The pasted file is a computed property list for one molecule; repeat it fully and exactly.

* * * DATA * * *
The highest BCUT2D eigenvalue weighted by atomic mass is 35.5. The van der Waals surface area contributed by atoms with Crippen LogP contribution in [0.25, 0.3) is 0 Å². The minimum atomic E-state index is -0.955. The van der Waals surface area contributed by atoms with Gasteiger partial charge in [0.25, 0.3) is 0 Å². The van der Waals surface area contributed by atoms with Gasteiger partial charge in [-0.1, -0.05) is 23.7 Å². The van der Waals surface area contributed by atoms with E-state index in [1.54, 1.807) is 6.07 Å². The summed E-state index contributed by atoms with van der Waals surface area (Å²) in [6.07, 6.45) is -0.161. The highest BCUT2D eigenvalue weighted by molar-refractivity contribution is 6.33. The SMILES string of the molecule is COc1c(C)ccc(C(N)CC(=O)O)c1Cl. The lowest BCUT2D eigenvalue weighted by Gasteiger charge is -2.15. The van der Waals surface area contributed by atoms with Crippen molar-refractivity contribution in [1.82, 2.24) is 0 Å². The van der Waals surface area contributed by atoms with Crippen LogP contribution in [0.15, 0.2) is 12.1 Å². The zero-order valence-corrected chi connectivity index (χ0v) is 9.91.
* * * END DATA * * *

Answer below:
The highest BCUT2D eigenvalue weighted by atomic mass is 35.5. The van der Waals surface area contributed by atoms with Crippen LogP contribution in [0.25, 0.3) is 0 Å². The minimum atomic E-state index is -0.955. The van der Waals surface area contributed by atoms with Gasteiger partial charge in [0.25, 0.3) is 0 Å². The van der Waals surface area contributed by atoms with Gasteiger partial charge in [-0.1, -0.05) is 23.7 Å². The van der Waals surface area contributed by atoms with E-state index in [1.54, 1.807) is 6.07 Å². The summed E-state index contributed by atoms with van der Waals surface area (Å²) in [6.07, 6.45) is -0.161. The highest BCUT2D eigenvalue weighted by molar-refractivity contribution is 6.33. The SMILES string of the molecule is COc1c(C)ccc(C(N)CC(=O)O)c1Cl. The lowest BCUT2D eigenvalue weighted by Gasteiger charge is -2.15. The van der Waals surface area contributed by atoms with Crippen molar-refractivity contribution in [1.82, 2.24) is 0 Å². The van der Waals surface area contributed by atoms with Crippen LogP contribution in [0.15, 0.2) is 12.1 Å². The zero-order valence-corrected chi connectivity index (χ0v) is 9.91.